The microbes divide into three main camps – those that are used to capture sugars and oils for extraction and fuel conversion (a.g. microalgae, lemon); catalysts such as the enzymes produced by Genencor and Novozymes, and microbes that consume a feedstock and secrete a fuel (not completely unlike the cow, who consumes hay and emits methane, but in a far more elemental and fungible way than simple rumination). LS9, Amyris, Qteros and Joule Biotechnologie are among those who have such a “magic bug,” – by far, Joule’s is the most mysterious to date – but it is the only one who can make a fuel from carbon oxide and water, rather than a simple sugar.

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Friday, March 5, 2010

India Announces Coal Tax To Fund Renewable Energy Projects. ScientificAmerican

March 4, 2010
In a landmark announcement the Indian Finance Minister, in his annual Budget speech, put forward the proposal of setting of National Clean Energy Fund which would be constituted through tax lieved on coal usage in the country.
By: Mridul Chadha

In a landmark announcement the Indian Finance Minister, in his annual Budget speech, put forward the proposal of setting of National Clean Energy Fund which would be constituted through tax lieved on coal usage in the country. The quantum of tax would be INR 50 per ton of coal used, which would generate an annual revenue of around $600 million.

The announcement is extremely important and a major step in India’s endeavor to promote renewable energy infrastructure. India is heavily dependent on coal for power generation with 75% of the power generated coming from coal-fired power plants.

The National Clean Energy Fund would provide finance for the National Solar Mission through which India plans to install 20,000 MW of solar energy by 2022. If implemented the project would potentially make India the largest producer of solar energy worldwide. The finances for such an enormous project has aways been a major hurdle. Ever since its announcement the government has been looking at various options to finance the project.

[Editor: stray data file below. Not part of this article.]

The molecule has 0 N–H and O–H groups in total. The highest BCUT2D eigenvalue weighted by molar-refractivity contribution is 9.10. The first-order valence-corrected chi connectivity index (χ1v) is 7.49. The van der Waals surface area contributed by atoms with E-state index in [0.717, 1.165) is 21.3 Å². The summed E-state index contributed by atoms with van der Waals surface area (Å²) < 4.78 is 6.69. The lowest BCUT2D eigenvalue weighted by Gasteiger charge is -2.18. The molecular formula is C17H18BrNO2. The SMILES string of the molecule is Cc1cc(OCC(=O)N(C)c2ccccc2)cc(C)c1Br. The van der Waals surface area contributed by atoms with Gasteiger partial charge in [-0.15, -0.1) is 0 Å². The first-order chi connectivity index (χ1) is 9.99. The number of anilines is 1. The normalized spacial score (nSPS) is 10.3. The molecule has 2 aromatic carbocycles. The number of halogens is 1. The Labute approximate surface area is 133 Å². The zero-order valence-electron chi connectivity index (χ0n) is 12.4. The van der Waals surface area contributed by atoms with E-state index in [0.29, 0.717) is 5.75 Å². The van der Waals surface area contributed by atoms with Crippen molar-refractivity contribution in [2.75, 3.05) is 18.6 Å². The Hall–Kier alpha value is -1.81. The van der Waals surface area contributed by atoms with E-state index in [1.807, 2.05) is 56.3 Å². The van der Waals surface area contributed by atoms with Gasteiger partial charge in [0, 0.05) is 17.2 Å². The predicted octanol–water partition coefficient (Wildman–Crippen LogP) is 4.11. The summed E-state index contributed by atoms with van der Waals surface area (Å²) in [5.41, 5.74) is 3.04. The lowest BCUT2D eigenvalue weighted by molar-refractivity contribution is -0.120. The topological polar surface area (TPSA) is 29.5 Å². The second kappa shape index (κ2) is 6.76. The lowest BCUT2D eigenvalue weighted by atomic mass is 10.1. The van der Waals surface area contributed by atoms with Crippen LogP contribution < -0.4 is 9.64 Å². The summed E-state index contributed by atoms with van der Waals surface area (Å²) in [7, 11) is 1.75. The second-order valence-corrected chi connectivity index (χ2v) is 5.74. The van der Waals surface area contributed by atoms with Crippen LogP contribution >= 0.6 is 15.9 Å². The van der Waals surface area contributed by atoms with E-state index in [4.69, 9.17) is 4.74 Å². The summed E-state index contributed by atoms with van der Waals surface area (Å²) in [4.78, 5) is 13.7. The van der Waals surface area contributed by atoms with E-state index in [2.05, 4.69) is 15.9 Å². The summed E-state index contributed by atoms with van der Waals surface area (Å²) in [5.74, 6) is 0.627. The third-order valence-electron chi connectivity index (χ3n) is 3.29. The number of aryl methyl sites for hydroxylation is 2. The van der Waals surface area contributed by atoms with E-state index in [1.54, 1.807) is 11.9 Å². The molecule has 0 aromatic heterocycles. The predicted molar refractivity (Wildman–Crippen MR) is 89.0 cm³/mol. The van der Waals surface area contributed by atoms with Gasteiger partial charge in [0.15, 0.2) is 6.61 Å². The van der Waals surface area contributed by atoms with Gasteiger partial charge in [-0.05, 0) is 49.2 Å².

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Tuesday, March 2, 2010

Norwegian Company Develops World’s Largest Wind Turbine. AlternativeEnergy

March 1st, 2010

As fossil fuels continue to diminish and climate change poses an ever-increasing threat, scientists around the world are searching for new and more efficient methods of generating energy. Wind energy is one of the more promising alternative energy sources and Norwegian scientists are currently in the development stages of what promises to be the world’s largest wind turbine. As if creating the biggest wind turbine in the world was not enough, it also floats. Current plans for the world’s largest wind turbine have the machine standing 533 feet tall.

The proposed rotor diameter of this machine is 475 feet. Obviously, these gargantuan dimensions make it difficult to imagine many places able to accommodate such a device. Fortunately, the floating design makes the turbine suitable for open ocean use.

In addition to being the world’s largest wind turbine, the proposed machine (which is to be built by the Norwegian company Sway), will also be the most powerful. A single floating turbine will be able to generate 10-megawatts to power more than 2,000 homes. These figures make this proposed new design at least three times more powerful than the existing wind turbines in use today.